Jay Silva, an inexperienced fighter that has had gas problems in the past, is filling in on short notice here, and will likely get roughed up by C.B. on the ground until he’s done for. However, Silva has very real power and is a very dynamic and aggressive striker. C.B. hasn’t had much time to prepare for that type of opponent, so an upset is very possible. Keep your eyes open throughout this one. C.B. Dollaway by submission round 2.
Nover is fighting hard not to be yet another TUF bust, getting no help from the referees in that pursuit. Sam Stout is… well, what is it that motivates a fighter like Stout at this point in a career? It’s become obvious to impartial observers that stout is a solid gatekeeper, but little more. Is Stout content to fight for a living and simply be a competitor, or does he still operate under the delusion that he’ll be champion one day? With Stout’s last victory being an underwhelming incarnation of the ever-changing Matt Wiman, it’s hard to say whether his abilities are improving or getting worse. With Nover offering little more than a basic functional striking game, and Stout possessing a rock solid chin and his own solid striking game, the Canadian should be able to cruise to victory here. Sam Stout by decision.
Buchholz can slug and likes to mix it up, but Stephens punches way above his weight. This fight could be fight of the night or knockout of the night, or both, but Buchholz is more likely to be on the losing end of it. Stephens’ hands are just too good to go at him head on, and Buchholz’s sub game and takedowns are not on the level of a Tibau, Lauzon, or dos Anjos. Jeremy Stephens by KO round 1.
This fight should be a walkover for Larson, who is one of the most entertaining grapplers in the game right now. He simply comes out and runs a smash-mouth offense as best he can, coming straight at his opponent with the singleminded intention of throwing them to the floor and hurting them there with his gorilla strength. This has been greatly successful for Larson so far, and will most likely work in approximately the same fashion here. The one potential hitch in the plan is that Pierce is a striker with KO power and a wrestling background. Larson, for all his gameness and experience, isn’t a particularly good striker, so things may get dicey if Pierce can stay upright. Realistically though, it’s only a matter of time before Larson finds a way to drag him down and run game. Brock Larson by submission round 1.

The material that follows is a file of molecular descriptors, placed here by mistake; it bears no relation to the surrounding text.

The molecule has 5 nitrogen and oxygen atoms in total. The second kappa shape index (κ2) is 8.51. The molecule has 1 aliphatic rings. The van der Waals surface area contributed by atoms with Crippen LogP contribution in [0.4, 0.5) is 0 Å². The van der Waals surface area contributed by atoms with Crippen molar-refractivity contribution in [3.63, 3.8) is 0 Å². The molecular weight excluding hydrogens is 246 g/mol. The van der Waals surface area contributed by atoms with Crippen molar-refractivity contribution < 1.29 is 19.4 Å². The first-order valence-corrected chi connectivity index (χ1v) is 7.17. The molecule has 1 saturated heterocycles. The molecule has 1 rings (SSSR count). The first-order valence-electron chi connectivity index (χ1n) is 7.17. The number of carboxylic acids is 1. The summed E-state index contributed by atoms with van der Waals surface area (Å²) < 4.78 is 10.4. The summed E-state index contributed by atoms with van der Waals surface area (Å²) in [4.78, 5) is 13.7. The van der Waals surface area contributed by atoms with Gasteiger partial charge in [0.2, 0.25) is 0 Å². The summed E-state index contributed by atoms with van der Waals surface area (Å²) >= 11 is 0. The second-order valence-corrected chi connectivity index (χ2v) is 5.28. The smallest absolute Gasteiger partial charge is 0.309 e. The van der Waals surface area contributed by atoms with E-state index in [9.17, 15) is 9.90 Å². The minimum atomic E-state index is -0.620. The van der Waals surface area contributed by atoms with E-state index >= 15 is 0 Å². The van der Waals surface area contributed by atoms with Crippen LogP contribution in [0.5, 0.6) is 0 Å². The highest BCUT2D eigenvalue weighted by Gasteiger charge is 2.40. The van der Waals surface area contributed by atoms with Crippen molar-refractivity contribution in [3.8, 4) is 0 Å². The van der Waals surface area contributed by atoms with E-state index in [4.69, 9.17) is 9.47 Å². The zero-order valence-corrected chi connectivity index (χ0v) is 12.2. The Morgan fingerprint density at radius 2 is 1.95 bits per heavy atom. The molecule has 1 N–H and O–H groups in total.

This fight is there for the taking for either man. The one that pulls his opponent out of his comfort zone will go home the victor. Jensen is probably glad not to be facing a Brazilian BJJ whiz in the octagon for once, having suffered three submissions in his first three UFC fights, but he’s no stranger to being knocked out, either, so striking with a larger Steinbeiss will be no walk in the park. It remains to be seen how the cut from 205 down to 185 will affect Steinbeiss, so a longer fight will probably favor Jensen. Jensen should work takedowns and punishment for a ho-hum decision unless Steinbeiss runs out of gas. Ryan Jensen by decision.